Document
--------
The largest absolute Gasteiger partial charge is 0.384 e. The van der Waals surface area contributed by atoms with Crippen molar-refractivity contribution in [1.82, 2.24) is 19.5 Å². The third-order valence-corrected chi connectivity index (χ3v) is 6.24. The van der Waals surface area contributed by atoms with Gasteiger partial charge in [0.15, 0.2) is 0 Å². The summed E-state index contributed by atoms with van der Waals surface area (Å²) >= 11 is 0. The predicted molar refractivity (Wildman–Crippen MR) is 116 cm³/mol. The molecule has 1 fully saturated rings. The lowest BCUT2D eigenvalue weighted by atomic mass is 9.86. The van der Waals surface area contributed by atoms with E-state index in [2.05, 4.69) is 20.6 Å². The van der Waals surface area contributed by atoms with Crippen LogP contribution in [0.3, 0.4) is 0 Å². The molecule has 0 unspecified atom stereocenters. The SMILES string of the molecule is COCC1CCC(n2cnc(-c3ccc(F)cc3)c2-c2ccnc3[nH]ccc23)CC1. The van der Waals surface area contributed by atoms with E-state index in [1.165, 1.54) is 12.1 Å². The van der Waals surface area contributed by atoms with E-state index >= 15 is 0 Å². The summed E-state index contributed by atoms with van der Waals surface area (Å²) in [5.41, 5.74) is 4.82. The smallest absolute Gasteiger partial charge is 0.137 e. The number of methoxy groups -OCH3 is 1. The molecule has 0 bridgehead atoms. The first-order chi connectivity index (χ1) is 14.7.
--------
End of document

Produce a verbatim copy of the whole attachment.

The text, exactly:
The largest absolute Gasteiger partial charge is 0.384 e. The van der Waals surface area contributed by atoms with Crippen molar-refractivity contribution in [1.82, 2.24) is 19.5 Å². The third-order valence-corrected chi connectivity index (χ3v) is 6.24. The van der Waals surface area contributed by atoms with Gasteiger partial charge in [0.15, 0.2) is 0 Å². The summed E-state index contributed by atoms with van der Waals surface area (Å²) >= 11 is 0. The predicted molar refractivity (Wildman–Crippen MR) is 116 cm³/mol. The molecule has 1 fully saturated rings. The lowest BCUT2D eigenvalue weighted by atomic mass is 9.86. The van der Waals surface area contributed by atoms with E-state index in [2.05, 4.69) is 20.6 Å². The van der Waals surface area contributed by atoms with Crippen LogP contribution in [0.3, 0.4) is 0 Å². The molecule has 0 unspecified atom stereocenters. The SMILES string of the molecule is COCC1CCC(n2cnc(-c3ccc(F)cc3)c2-c2ccnc3[nH]ccc23)CC1. The van der Waals surface area contributed by atoms with E-state index in [1.165, 1.54) is 12.1 Å². The van der Waals surface area contributed by atoms with E-state index >= 15 is 0 Å². The summed E-state index contributed by atoms with van der Waals surface area (Å²) in [5.41, 5.74) is 4.82. The smallest absolute Gasteiger partial charge is 0.137 e. The number of methoxy groups -OCH3 is 1. The molecule has 0 bridgehead atoms. The first-order chi connectivity index (χ1) is 14.7.